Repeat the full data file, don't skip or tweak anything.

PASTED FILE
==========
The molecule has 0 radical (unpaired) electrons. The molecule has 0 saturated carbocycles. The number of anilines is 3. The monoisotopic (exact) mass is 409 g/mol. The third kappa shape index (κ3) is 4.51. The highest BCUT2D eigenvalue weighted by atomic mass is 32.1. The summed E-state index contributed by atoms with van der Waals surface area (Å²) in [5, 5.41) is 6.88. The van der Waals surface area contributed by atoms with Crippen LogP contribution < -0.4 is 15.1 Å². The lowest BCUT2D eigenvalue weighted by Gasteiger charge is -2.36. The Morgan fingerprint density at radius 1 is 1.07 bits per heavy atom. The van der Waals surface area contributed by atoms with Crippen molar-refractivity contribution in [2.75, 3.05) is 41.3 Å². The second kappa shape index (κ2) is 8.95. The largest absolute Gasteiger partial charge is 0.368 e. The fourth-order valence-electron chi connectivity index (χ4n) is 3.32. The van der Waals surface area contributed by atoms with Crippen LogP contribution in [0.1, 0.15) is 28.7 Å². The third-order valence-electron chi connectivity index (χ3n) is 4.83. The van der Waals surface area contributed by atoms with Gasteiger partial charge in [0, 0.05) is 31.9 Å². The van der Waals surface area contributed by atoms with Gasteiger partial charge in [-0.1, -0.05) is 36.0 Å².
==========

The molecule has 0 radical (unpaired) electrons. The molecule has 0 saturated carbocycles. The number of anilines is 3. The monoisotopic (exact) mass is 409 g/mol. The third kappa shape index (κ3) is 4.51. The highest BCUT2D eigenvalue weighted by atomic mass is 32.1. The summed E-state index contributed by atoms with van der Waals surface area (Å²) in [5, 5.41) is 6.88. The van der Waals surface area contributed by atoms with Crippen LogP contribution < -0.4 is 15.1 Å². The lowest BCUT2D eigenvalue weighted by Gasteiger charge is -2.36. The Morgan fingerprint density at radius 1 is 1.07 bits per heavy atom. The van der Waals surface area contributed by atoms with Crippen molar-refractivity contribution in [2.75, 3.05) is 41.3 Å². The second kappa shape index (κ2) is 8.95. The largest absolute Gasteiger partial charge is 0.368 e. The fourth-order valence-electron chi connectivity index (χ4n) is 3.32. The van der Waals surface area contributed by atoms with Crippen LogP contribution in [0.1, 0.15) is 28.7 Å². The third-order valence-electron chi connectivity index (χ3n) is 4.83. The van der Waals surface area contributed by atoms with Gasteiger partial charge in [0, 0.05) is 31.9 Å². The van der Waals surface area contributed by atoms with Gasteiger partial charge in [-0.1, -0.05) is 36.0 Å².